What do these numbers suggest about the future? It is likely that the flows of undocumented immigrant labor between Mexico and the United States reflect differences in demographic patterns and economic opportunities between the two economies. In the United States, the baby boom came to an abrupt halt in the 1960s, causing a notable slowdown in the native-born labor supply two decades later. In contrast, Mexico's fertility rate remained high for much longer, hovering at 6.7 births per woman in 1970 versus 2.5 in the United States (see chart 3).
Mexico's labor force expanded rapidly during the 1980s, which, juxtaposed with the Mexican economic slump of the early 1980s, unleashed a wave of Mexican migration to the United States (Hanson and McIntosh, 2010). Also encouraging this flow was the steady U.S. economic growth during the "Great Moderation" period from the mid-1980s up through 2007 (Bernanke, 2004). More recently, however, Mexico's fertility rate has fallen (as in some Central American economies), and economic growth there has mostly outpaced that of the United States. Therefore, it is perhaps not too surprising that demographic trends—along with greater enforcement—have caused the inflows of undocumented migration at the U.S.-Mexico border to slow in recent years. Shifts in demographic and economic factors across countries are likely to continue to influence undocumented immigration in the United States.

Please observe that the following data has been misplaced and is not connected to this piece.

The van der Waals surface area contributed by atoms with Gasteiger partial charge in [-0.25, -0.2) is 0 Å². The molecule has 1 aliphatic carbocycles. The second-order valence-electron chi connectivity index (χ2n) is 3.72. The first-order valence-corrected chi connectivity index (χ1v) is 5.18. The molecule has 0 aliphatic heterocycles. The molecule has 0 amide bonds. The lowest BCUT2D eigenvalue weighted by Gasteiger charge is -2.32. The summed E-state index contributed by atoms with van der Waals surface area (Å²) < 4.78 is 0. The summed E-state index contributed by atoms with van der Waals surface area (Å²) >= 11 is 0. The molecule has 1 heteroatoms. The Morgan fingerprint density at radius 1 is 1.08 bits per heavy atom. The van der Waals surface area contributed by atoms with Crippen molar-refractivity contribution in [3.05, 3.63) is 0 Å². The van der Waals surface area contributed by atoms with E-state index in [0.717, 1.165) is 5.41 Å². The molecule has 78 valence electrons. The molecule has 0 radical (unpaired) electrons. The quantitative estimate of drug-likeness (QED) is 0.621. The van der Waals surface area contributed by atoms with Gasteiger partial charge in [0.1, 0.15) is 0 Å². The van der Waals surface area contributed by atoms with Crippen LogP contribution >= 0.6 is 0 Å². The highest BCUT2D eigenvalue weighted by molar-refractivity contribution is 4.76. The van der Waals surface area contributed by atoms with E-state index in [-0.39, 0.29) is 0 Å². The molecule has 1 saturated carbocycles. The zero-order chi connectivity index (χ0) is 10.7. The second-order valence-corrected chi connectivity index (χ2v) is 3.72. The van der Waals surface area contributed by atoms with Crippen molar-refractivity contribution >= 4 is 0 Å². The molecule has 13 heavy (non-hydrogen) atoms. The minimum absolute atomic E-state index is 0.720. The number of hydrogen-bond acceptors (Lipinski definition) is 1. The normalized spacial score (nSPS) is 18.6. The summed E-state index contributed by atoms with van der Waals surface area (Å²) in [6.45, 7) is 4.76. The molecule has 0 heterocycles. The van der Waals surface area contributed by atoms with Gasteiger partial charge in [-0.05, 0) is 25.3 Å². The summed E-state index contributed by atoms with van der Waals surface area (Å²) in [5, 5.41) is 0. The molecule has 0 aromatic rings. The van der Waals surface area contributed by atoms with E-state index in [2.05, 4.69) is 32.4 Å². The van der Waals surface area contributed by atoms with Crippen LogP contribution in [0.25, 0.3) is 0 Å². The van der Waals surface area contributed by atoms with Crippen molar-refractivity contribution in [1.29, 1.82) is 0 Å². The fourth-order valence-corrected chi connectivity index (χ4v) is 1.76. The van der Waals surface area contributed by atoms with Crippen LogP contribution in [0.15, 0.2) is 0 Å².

Note: The views expressed here are those of the authors and do not necessarily reflect the views of the Federal Reserve Banks of Atlanta or Boston.
October 5, 2016 | Permalink
- Part-Time Workers Are Less Likely to Get a Pay Raise
- Learning about an ML-Driven Economy
- Hitting a Cyclical High: The Wage Growth Premium from Changing Jobs
- Thoughts on a Long-Run Monetary Policy Framework, Part 4: Flexible Price-Level Targeting in the Big Picture
- Thoughts on a Long-Run Monetary Policy Framework, Part 3: An Example of Flexible Price-Level Targeting
- Thoughts on a Long-Run Monetary Policy Framework, Part 2: The Principle of Bounded Nominal Uncertainty
- Thoughts on a Long-Run Monetary Policy Framework: Framing the Question
- What Are Businesses Saying about Tax Reform Now?
- A First Look at Employment
- Weighting the Wage Growth Tracker
- June 2018
- May 2018
- April 2018
- March 2018
- February 2018
- January 2018
- November 2017
- October 2017
- September 2017
- August 2017
- Business Cycles
- Business Inflation Expectations
- Capital and Investment
- Capital Markets
- Data Releases
- Economic conditions
- Economic Growth and Development
- Exchange Rates and the Dollar
- Fed Funds Futures
- Federal Debt and Deficits
- Federal Reserve and Monetary Policy
- Financial System
- Fiscal Policy
- Health Care
- Inflation Expectations
- Interest Rates
- Labor Markets
- Latin America/South America
- Monetary Policy
- Money Markets
- Real Estate
- Saving, Capital, and Investment
- Small Business
- Social Security
- This, That, and the Other
- Trade Deficit
- Wage Growth